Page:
Retrial under way for journalists

Published: Thursday 12th February 2015 by The News Editor

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The retrial of two Al-Jazeera English journalists still held in Egypt after more than a year over terror-related charges has begun, amid high hopes for a resolution of the case that has drawn widespread international criticism.

The proceedings come less than two weeks after the deportation of the reporters’ Australian colleague, Peter Greste, who was held with the two remaining defendants – Canadian Mohammed Fahmy and Egyptian Baher Mohammed.

The three initially were sentenced to at least seven years before a retrial was ordered.

The pair were in court behind a soundproof glass cage for the first time – a recent feature in Egyptian courts, as authorities seek to limit the ability of defendants to protest or interrupt proceedings.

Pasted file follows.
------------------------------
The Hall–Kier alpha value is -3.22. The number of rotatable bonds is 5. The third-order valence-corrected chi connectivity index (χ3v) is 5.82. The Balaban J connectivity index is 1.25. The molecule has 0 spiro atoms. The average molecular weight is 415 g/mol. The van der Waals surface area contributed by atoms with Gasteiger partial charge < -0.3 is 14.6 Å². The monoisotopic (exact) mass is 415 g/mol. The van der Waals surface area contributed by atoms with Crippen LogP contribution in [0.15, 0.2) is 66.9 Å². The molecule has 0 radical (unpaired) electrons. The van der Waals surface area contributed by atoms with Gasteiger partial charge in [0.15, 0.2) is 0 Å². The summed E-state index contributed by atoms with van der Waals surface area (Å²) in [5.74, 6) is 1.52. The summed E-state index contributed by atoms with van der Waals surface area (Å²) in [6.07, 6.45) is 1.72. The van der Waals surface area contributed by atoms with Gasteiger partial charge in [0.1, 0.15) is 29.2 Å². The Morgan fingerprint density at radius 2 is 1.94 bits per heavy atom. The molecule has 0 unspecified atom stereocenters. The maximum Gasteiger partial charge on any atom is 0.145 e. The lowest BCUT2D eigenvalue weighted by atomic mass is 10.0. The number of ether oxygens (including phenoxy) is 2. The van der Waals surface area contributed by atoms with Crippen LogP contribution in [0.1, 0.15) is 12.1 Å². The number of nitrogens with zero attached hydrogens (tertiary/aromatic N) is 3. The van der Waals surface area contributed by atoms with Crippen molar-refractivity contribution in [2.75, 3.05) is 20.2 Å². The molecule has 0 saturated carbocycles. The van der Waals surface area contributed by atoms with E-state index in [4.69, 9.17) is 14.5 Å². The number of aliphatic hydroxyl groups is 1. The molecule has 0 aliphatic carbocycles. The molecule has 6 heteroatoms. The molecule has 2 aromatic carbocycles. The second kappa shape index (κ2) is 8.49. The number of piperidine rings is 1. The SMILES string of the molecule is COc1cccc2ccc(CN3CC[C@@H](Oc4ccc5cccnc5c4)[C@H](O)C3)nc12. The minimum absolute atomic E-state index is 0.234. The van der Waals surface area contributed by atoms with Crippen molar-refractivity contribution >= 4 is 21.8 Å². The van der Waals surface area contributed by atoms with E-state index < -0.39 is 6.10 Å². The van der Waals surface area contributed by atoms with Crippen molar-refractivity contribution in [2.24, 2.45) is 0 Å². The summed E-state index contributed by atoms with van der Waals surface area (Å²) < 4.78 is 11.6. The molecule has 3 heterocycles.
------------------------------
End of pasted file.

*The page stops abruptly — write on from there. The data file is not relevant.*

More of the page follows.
The judge controls when the defendants can be heard through a microphone, and families and lawyers complained that it was hard to see the defendants inside the courtroom cage.

Mr Greste was freed following a new decree granting Egypt’s president, Abdel-Fattah el-Sissi, the power to deport foreigners.

Many expect the Cairo Criminal Court to release Fahmy, who dropped his Egyptian citizenship to be eligible for deportation.

However, the fate of Mohammed, who only holds Egyptian citizenship, remains murky.

Fahmy’s lawyers today appealed for his release on medical grounds, saying he suffers from Hepatitis C, and can not receive proper treatment in prison.

“Strange feeling to watch my cell mates and brothers Fahmy & Baher in court from the outside. My heart is in the cage with them,” Mr Greste tweeted before the session began.

Published: Thursday 12th February 2015 by The News Editor

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